Model-based optoacoustic inversions with incomplete projection data
(a) Reconstructable (bright solid line) and “invisible” (bright dashed line) boundaries of a round object with a square insertion partially lying in the “visibility region” (shaded area) and the “invisibility domain” for a detector moving along the dark solid arc. Dashed boundaries blur away since they do not fulfill detection criterion, i.e., they do not have a normal passing at least through one detector position. (b) Backprojection reconstruction of the phantom shown in (a). Boundaries that do not fulfill the detection criterion blur away. (c) The condition number of the matrix as a function of the detection arc. The higher the condition number, the more error-prone the inversion of becomes. (d) IMMI reconstruction of the phantom. IMMI reconstructions show stripe artifacts in the invisibility domain.
(a) Phantom containing an insertion similar to the stripe artifacts in the “invisibility” domain. (b) The energy of its optoacoustic signal as a function of the detector position indicating a high directivity. As a result, the optoacoustic signal of such structures cannot be detected in limited-view detection scenarios with a detection arc smaller than 190° and, consequently, has minute effect on the mean square error in Eq. (6) which is minimized in order to obtain an image. Any form of numerical or experimental inaccuracies may therefore be misinterpreted by the optimization algorithm as originating from such objects.
(a) The RMSD between reconstruction and original images for the four phantoms shown as insets in a 170° limited-view scenario for the TGSVD method. For all the phantoms, the minimum RMSD is obtained approximately for the same number of SVs used in the reconstruction. Consequently, one can determine the number of SVs used in the reconstruction a priori in a simulation study based on an arbitrary phantom. (b) The RMSD between PLSQR reconstruction and solution and the corresponding residual error for 170° reconstructions with noisy data as a function of the iterations. Since the method is only slightly semiconvergent, the relative change in can be used to devise a stopping criterion. The two inlays show the contribution of the iteration after the minimum of the RMSD has been reached, for the LSQR and the PLSQR algorithm. Stopping the iterations leads to a loss of image relevant low frequency information for the LSQR method, which is not the case for the PLSQR method.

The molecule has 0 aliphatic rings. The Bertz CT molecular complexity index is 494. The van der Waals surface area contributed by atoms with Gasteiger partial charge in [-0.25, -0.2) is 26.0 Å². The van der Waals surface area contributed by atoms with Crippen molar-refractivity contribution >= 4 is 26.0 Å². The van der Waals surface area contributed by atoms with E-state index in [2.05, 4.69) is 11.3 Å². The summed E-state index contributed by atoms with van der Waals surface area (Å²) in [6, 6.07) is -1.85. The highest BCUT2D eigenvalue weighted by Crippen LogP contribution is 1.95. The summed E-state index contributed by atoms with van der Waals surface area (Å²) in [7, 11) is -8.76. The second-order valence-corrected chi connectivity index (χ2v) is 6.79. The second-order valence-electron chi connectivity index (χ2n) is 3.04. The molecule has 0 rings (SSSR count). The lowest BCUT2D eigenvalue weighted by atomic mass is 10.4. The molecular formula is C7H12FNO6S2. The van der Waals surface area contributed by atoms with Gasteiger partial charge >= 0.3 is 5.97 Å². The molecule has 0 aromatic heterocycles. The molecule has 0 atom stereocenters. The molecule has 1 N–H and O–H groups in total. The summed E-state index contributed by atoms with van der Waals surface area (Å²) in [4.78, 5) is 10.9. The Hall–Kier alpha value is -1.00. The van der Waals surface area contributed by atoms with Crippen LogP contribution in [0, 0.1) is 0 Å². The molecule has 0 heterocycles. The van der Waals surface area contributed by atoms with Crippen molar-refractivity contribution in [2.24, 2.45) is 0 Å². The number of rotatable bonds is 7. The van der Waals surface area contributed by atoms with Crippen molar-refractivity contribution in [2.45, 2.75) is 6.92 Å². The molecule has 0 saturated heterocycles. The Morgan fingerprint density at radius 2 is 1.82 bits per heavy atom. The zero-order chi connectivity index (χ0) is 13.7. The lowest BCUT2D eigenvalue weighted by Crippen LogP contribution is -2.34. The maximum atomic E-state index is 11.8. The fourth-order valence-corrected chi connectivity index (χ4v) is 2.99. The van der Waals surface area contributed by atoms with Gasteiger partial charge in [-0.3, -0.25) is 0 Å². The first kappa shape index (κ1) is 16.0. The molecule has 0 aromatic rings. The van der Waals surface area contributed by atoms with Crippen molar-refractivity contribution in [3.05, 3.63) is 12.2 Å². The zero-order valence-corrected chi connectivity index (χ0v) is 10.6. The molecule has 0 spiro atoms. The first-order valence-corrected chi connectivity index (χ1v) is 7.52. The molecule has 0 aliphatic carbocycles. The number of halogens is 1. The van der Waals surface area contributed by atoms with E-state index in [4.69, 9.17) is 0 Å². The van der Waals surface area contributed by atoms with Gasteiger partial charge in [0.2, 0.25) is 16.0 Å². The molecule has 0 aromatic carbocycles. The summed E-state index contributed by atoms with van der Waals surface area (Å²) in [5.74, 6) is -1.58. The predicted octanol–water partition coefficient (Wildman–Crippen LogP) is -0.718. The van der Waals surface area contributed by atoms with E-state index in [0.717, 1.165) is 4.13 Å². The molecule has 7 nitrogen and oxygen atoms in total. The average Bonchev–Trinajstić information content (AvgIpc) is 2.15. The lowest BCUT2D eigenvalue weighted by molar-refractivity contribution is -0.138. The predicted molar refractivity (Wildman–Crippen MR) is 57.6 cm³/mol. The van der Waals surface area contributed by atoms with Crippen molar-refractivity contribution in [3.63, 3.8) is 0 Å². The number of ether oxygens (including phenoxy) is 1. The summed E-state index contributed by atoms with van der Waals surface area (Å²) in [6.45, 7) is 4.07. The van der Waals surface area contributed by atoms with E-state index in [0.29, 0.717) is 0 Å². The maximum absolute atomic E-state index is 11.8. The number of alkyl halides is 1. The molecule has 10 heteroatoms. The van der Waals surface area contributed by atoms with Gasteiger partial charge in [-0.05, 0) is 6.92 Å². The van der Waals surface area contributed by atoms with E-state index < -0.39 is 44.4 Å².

(a) The phantom used in the numerical study representing the map of local laser energy deposition as well as the detection arc on which the virtual transducer is assumed to rotate around the sample. (b) RMSD between the unregularized reconstruction and the solution for different detection arcs and noise levels. [(c) and (d)] RMSD for the TGSVD method and the PLSQR algorithm. Both methods yield results of similar accuracy. The increase in the RMSD is due to the blurring of boundaries not fulfilling the detection criteria and not due to the stripe artifacts.
[(a)–(c)] Unregularized reconstructions of the phantom shown in Fig. 4(a) based on 240°, 170°, and 120° detection arcs and 8 dB SNR. For detection arcs smaller than 190°, strong stripe artifacts appear, which mask the underlying object features. [(d)–(f)] PLSQR and [(g)–(i)] TGSVD reconstructions for the same detection arcs and the same SNR of 8 dB. Both techniques reduce the stripe artifacts; however, the blurring of boundaries is still present for detection arcs smaller than 180°. [(j)–(l)] Backprojection based reconstructions. They are obviously not quantitative and also suffer from the blurring of boundaries.
Reconstructions of a complex phantom representing mouse anatomy. (a) IMMI full-view reconstruction of a mouse phantom with noisy data (SNR of 8 dB). (b) IMMI without regularization, (c) PLSQR regularized, and (d) backprojection reconstruction in a 170° detection geometry. The arrows indicate the blurred boundaries due to the limited-view detection geometry.
Experimental reconstruction from a quadratic insertion embedded in a homogeneous scattering and slightly absorbing cylindrical background. The columns correspond to the following detection arcs: 360°, 170°, and 120°; the rows to unregularized [(a)–(c)], PLSQR [(d)–(f)], and TGSVD [(g)–(i)] regularized IMMI reconstructions, and [(j)–(l)] to backprojection reconstructions. IMMI reconstruction without regularization show strong stripe artifacts, which mask the underlying structures; regularization techniques allow correction. Both IMMI and backprojection reconstructions suffer from the blurring of boundaries not fulfilling the detection criteria.
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